Sony reports over 103 million monthly active PlayStation 4 users illustrating the magnitude of the console's generational dominance.
During Sony’s press conference at CES 2020, Jim Ryan’s reveal of the very much on brand PlayStation 5 logo was undoubtedly the main take-away. Yet, amid the five-minute build up to said reveal, Sony let loose some fascinating facts about the PlayStation 4 eco-system that prove just how dominant the console has been this current generation.
We already knew that the PlayStation 4 had secured the spot as the best selling console of all time, trailing only the PlayStation 2, thanks to Sony’s October financial earnings report. In the intervening months, the console has sold an additional 3.2 million, bringing the total sales to 106 million, Sony announced.
More interestingly, Sony reports a staggering 103 million monthly active users.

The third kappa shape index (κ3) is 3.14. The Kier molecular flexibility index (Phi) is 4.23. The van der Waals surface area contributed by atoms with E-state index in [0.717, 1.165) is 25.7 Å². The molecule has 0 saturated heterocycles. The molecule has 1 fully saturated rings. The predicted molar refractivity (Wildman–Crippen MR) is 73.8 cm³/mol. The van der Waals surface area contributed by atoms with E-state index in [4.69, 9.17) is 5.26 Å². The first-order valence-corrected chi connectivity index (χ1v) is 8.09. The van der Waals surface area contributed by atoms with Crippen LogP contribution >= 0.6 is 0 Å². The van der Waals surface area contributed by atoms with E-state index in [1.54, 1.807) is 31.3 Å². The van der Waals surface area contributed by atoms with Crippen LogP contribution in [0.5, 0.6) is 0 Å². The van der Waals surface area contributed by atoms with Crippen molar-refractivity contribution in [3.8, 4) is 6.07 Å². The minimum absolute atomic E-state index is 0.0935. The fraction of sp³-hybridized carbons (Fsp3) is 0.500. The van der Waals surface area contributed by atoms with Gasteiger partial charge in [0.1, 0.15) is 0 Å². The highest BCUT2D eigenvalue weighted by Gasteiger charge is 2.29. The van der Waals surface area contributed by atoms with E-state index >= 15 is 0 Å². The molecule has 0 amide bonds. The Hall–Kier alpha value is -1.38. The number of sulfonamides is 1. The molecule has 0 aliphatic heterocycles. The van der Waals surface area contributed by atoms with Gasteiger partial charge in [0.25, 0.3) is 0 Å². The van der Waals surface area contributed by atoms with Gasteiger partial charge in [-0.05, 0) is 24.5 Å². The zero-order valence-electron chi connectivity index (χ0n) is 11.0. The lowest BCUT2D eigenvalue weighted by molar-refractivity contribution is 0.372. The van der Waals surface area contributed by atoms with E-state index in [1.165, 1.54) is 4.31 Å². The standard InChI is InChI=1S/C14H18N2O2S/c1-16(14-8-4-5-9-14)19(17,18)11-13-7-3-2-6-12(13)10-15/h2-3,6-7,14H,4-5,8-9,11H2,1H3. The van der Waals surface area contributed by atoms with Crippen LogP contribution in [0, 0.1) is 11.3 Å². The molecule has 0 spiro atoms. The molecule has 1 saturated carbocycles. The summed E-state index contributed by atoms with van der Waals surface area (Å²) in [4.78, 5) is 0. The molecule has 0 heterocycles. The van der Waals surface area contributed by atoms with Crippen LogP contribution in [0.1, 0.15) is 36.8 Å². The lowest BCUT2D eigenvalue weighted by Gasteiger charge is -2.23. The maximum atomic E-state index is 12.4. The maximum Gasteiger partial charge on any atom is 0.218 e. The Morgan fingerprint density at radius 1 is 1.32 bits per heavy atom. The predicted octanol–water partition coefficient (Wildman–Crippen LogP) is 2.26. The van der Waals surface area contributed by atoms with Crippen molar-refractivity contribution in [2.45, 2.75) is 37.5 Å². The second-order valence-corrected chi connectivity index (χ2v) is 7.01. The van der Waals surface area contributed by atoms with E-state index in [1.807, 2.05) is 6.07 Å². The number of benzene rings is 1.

In other words, over 97% of PlayStation 4 owners use the console at least once a month. Factoring natural wear and tear rendering a console inoperable, accidental damage, and the traditional end of generation decline in interest, the odd three million owners that don’t use the console is remarkably low, insignificant even.
Put differently, the overwhelming majority of PlayStation 4 owners actively use the console even this late into the generation.
In comparison, Microsoft has sold an estimated 46.9 million Xbox One units as of Q2 2019, nearly half the amount of PlayStation 4 consoles. As for monthly active Xbox One players, numbers are even harder to come by. Microsoft no longer discloses sales figures, so its hard to get a firm number, but the PlayStation 4’s popularity is clear to see even from estimates.
Sony also revealed that players had purchased 1.15 billion PlayStation 4 games since the console launched in 2013. It has also sold 5 million PlayStation VR units to date, which illustrates the wavering fortunes of Sony’s push into the VR space. As for its PlayStation Plus subscription service, Sony records a 5% increase since Q2 2019 to 38.8 million monthly subscribers.
The figures attest to Sony’s domination of this generation, which may explain why the new logo appears a little conservative and sticks to the safety of branding that has served the company incredibly well this last decade.